Blue for air, green for water, yellow for electricity, red for safety.  This is the Rue du Renard facade of the Pompidou Centre showing the complex working of this famously ‘inside out’ building.  The functional elements are all colour coded, both inside and outside the building, though the engineering of the building was led by aesthetics as much as the other way round.

The 1970s building was a trail blazing design by a young team of architects. A few other landmark buildings, notably Richard Rogers’ building for Lloyds of London, followed similar principles but generally the inside out aesthetic never really took off.  Putting the services on the outside of a building may free up uncluttered, flexible space on the inside but it also makes maintenance a costly and complicated business.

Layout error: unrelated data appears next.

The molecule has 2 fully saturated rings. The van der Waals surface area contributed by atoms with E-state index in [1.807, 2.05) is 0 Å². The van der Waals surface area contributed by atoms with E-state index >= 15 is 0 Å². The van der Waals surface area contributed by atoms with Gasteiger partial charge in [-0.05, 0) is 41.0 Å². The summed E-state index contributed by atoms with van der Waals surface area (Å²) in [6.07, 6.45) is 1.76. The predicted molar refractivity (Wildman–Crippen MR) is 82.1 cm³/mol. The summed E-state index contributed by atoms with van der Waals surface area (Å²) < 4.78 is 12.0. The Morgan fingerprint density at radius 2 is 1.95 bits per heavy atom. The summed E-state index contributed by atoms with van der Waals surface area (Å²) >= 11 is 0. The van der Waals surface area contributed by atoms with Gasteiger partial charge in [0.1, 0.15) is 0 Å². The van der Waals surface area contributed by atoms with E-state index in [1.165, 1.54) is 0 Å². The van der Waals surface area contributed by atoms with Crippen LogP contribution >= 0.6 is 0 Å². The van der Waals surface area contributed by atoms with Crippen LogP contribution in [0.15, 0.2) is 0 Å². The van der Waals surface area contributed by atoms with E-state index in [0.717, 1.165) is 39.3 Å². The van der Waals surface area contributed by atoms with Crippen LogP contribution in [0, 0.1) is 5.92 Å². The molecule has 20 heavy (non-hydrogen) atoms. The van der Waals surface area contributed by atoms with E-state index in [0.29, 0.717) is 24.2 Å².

The Pompidou Centre was a building of its time and it’s unlikely that anything like it will be built in future.  As Andy Sedgwick of Arup engineers remarked in a 2013 comment column, the architectural agenda moves on and authorities today would demand a much more energy efficient building.  All that pipework on the outside is impossible to insulate.

I walk past this facade of the building regularly and I’ve grown fond of it.  The abstract patterns of coloured lines change as you walk along the street and when you’re up close there are always more details to notice.  I’m glad it’s there, but I’l also glad there are no more buildings like it in the city.  From what I’ve read, it seems a lot of Parisians feel the same way.